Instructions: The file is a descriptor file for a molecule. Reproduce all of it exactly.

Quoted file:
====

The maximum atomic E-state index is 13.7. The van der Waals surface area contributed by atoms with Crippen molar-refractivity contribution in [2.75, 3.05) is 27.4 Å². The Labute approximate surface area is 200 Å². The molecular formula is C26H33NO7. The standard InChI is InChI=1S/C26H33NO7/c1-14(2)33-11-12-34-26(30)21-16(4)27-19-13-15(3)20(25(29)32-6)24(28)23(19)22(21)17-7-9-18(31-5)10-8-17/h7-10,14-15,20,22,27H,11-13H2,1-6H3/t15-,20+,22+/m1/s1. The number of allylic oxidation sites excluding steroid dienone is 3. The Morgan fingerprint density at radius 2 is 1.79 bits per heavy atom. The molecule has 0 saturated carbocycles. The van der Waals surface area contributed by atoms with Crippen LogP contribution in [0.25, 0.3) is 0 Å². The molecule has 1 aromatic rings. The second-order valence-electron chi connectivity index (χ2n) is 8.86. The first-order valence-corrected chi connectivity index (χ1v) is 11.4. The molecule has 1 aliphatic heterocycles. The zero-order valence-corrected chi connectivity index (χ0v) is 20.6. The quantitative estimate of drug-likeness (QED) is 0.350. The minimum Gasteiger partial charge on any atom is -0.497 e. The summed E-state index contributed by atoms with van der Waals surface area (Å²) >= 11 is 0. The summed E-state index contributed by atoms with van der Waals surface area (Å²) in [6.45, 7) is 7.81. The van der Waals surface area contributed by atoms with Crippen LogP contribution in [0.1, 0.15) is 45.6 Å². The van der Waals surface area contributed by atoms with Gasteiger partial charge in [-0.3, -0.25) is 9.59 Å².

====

The maximum atomic E-state index is 13.7. The van der Waals surface area contributed by atoms with Crippen molar-refractivity contribution in [2.75, 3.05) is 27.4 Å². The Labute approximate surface area is 200 Å². The molecular formula is C26H33NO7. The standard InChI is InChI=1S/C26H33NO7/c1-14(2)33-11-12-34-26(30)21-16(4)27-19-13-15(3)20(25(29)32-6)24(28)23(19)22(21)17-7-9-18(31-5)10-8-17/h7-10,14-15,20,22,27H,11-13H2,1-6H3/t15-,20+,22+/m1/s1. The number of allylic oxidation sites excluding steroid dienone is 3. The Morgan fingerprint density at radius 2 is 1.79 bits per heavy atom. The molecule has 0 saturated carbocycles. The van der Waals surface area contributed by atoms with Crippen LogP contribution in [0.25, 0.3) is 0 Å². The molecule has 1 aromatic rings. The second-order valence-electron chi connectivity index (χ2n) is 8.86. The first-order valence-corrected chi connectivity index (χ1v) is 11.4. The molecule has 1 aliphatic heterocycles. The zero-order valence-corrected chi connectivity index (χ0v) is 20.6. The quantitative estimate of drug-likeness (QED) is 0.350. The minimum Gasteiger partial charge on any atom is -0.497 e. The summed E-state index contributed by atoms with van der Waals surface area (Å²) >= 11 is 0. The summed E-state index contributed by atoms with van der Waals surface area (Å²) in [6.45, 7) is 7.81. The van der Waals surface area contributed by atoms with Crippen LogP contribution in [0.1, 0.15) is 45.6 Å². The van der Waals surface area contributed by atoms with Gasteiger partial charge in [-0.3, -0.25) is 9.59 Å².